Best of luck on one of the most rewarding journeys you can ever take.
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#5 Nicholas Jenkins

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Posted 09 January 2007 - 05:48 PM

I also agree. Still Photography is a great (and much cheaper) place to start your path. I would also tell you to go out and research all you can. Watch your favorite films with the sound off, look into the great Cinematographers as well as still photographers of the past, look at other uses of light in art (my first awakening to this was seeing the work of caravaggio in art history), find your local book store and read read read about the technical information, visit american cinematographer magazine's web site and look at the suggested reads... there are many great books, look at lighting situations and real life you think are beautiful and try and re create them, and most of all experiment and learn. This site alone is a great place to post questions your run into along the way. The fundamentals stay the same, but the technology and industry dont. you can never learn too much. I would say step 1 would be BOOKS.

Best of luck on one of the most rewarding journeys you can ever take.


I agree. I started with Still photography and it was extremely helpful. And don't think you can't tell story through still image. Each image should tell a story.
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#6 Christopher Bordoy

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Posted 11 January 2007 - 04:06 AM

Thank you guys so much for your feedback! The last few days I've been fiddling around with a video camera and the funny thing is...I decided I wanted to backtrack and actually start with still photography. And maybe the biggest sign and push towards that, should be these posts here.

Matt, Nate, Nicholas, and Martin...thank you for advice...and yes I agree this will be one of the most rewarding journeys of my life.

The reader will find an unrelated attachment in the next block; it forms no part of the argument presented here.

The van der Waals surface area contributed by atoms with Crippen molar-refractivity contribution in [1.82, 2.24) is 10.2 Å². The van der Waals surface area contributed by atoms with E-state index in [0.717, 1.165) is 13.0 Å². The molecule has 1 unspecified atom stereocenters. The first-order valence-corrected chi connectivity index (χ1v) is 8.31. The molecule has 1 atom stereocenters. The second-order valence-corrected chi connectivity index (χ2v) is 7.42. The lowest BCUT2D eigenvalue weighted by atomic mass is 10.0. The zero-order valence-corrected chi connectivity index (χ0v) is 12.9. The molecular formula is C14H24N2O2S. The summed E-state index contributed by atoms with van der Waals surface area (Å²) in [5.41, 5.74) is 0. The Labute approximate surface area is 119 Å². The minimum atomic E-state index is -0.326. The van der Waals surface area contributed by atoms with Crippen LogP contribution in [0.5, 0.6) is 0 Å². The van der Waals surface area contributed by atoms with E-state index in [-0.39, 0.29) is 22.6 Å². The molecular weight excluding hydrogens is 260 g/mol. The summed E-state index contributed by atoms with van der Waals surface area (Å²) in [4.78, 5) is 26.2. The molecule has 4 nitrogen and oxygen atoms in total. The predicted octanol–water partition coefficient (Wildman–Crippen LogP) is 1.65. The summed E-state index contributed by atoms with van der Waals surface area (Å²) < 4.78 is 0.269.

Now what do you guys think of the Nikon D40 Digital SLR as my first investment?

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#7 Michael Collier

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Posted 11 January 2007 - 03:06 PM

I'd recomend a cheap 35mm film camera over a $700 digital SLR. I have a rebel t2 that cost less than 150 bucks and is an excelent camera. No worries about digital flexability masking my progress in exposure and technique. Also you can shoot negative, reversal, b&w and even cine-film. Lenses are availible and usually pretty cheap (though the same would apply to digital)

How many stills are you going to take in practice of this craft? Even shooting several pictures a day, you'd only rack up 10-20 dollars a week in film and development. Its not like your a sports photographer taking 600 photos in 2 hours that need to be in the sports section by deadline. Film lets you take your time and experiement a bit more. Also it may be your only experience with film for some time, untill you can afford at least some 8mm.

For the cost of a digital SLR, memory stick and quality photo-printer, you could almost buy a rebel and a dark room set-up (well a few buck more maybe.) Then you'd be learning about proccessing and printing while your at it.

This will be a rewarding venture, especailly since it will never end. Just progress. Good luck, and if you'd like, post your work up here. Its great getting critical advice from all the proffesional people here. And if you feel the need to spend $700 on your first still, those nikon titanium bodies are pretty sweet. Or you can get a decent selection of lenses.